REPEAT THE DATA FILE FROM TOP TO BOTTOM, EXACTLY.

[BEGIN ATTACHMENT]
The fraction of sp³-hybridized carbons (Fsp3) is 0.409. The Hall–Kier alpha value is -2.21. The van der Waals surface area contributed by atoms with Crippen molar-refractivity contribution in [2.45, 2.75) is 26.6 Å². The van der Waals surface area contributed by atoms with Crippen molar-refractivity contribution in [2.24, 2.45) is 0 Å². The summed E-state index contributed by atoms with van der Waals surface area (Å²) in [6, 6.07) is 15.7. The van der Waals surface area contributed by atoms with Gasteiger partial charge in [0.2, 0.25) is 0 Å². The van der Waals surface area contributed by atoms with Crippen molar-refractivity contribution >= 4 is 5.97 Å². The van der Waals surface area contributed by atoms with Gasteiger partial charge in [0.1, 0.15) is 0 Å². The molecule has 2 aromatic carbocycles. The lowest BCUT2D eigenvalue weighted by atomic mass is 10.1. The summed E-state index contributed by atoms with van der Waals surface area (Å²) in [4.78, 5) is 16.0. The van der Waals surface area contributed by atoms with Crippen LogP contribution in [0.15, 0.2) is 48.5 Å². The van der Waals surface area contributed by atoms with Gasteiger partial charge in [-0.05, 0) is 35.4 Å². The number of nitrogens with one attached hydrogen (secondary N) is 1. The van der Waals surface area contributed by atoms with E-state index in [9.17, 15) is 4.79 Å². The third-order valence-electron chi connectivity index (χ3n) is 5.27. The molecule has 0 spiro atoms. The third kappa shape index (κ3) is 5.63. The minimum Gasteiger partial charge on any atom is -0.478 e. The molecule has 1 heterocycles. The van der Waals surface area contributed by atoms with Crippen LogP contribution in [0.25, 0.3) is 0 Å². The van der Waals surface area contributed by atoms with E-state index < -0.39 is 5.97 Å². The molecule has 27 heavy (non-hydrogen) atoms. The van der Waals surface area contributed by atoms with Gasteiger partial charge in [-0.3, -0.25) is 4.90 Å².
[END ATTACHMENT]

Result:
The fraction of sp³-hybridized carbons (Fsp3) is 0.409. The Hall–Kier alpha value is -2.21. The van der Waals surface area contributed by atoms with Crippen molar-refractivity contribution in [2.45, 2.75) is 26.6 Å². The van der Waals surface area contributed by atoms with Crippen molar-refractivity contribution in [2.24, 2.45) is 0 Å². The summed E-state index contributed by atoms with van der Waals surface area (Å²) in [6, 6.07) is 15.7. The van der Waals surface area contributed by atoms with Gasteiger partial charge in [0.2, 0.25) is 0 Å². The van der Waals surface area contributed by atoms with Crippen molar-refractivity contribution >= 4 is 5.97 Å². The van der Waals surface area contributed by atoms with Gasteiger partial charge in [0.1, 0.15) is 0 Å². The molecule has 2 aromatic carbocycles. The lowest BCUT2D eigenvalue weighted by atomic mass is 10.1. The summed E-state index contributed by atoms with van der Waals surface area (Å²) in [4.78, 5) is 16.0. The van der Waals surface area contributed by atoms with Crippen LogP contribution in [0.15, 0.2) is 48.5 Å². The van der Waals surface area contributed by atoms with Gasteiger partial charge in [-0.05, 0) is 35.4 Å². The number of nitrogens with one attached hydrogen (secondary N) is 1. The van der Waals surface area contributed by atoms with E-state index in [9.17, 15) is 4.79 Å². The third-order valence-electron chi connectivity index (χ3n) is 5.27. The molecule has 0 spiro atoms. The third kappa shape index (κ3) is 5.63. The minimum Gasteiger partial charge on any atom is -0.478 e. The molecule has 1 heterocycles. The van der Waals surface area contributed by atoms with Crippen LogP contribution in [0.25, 0.3) is 0 Å². The van der Waals surface area contributed by atoms with E-state index < -0.39 is 5.97 Å². The molecule has 27 heavy (non-hydrogen) atoms. The van der Waals surface area contributed by atoms with Gasteiger partial charge in [-0.3, -0.25) is 4.90 Å².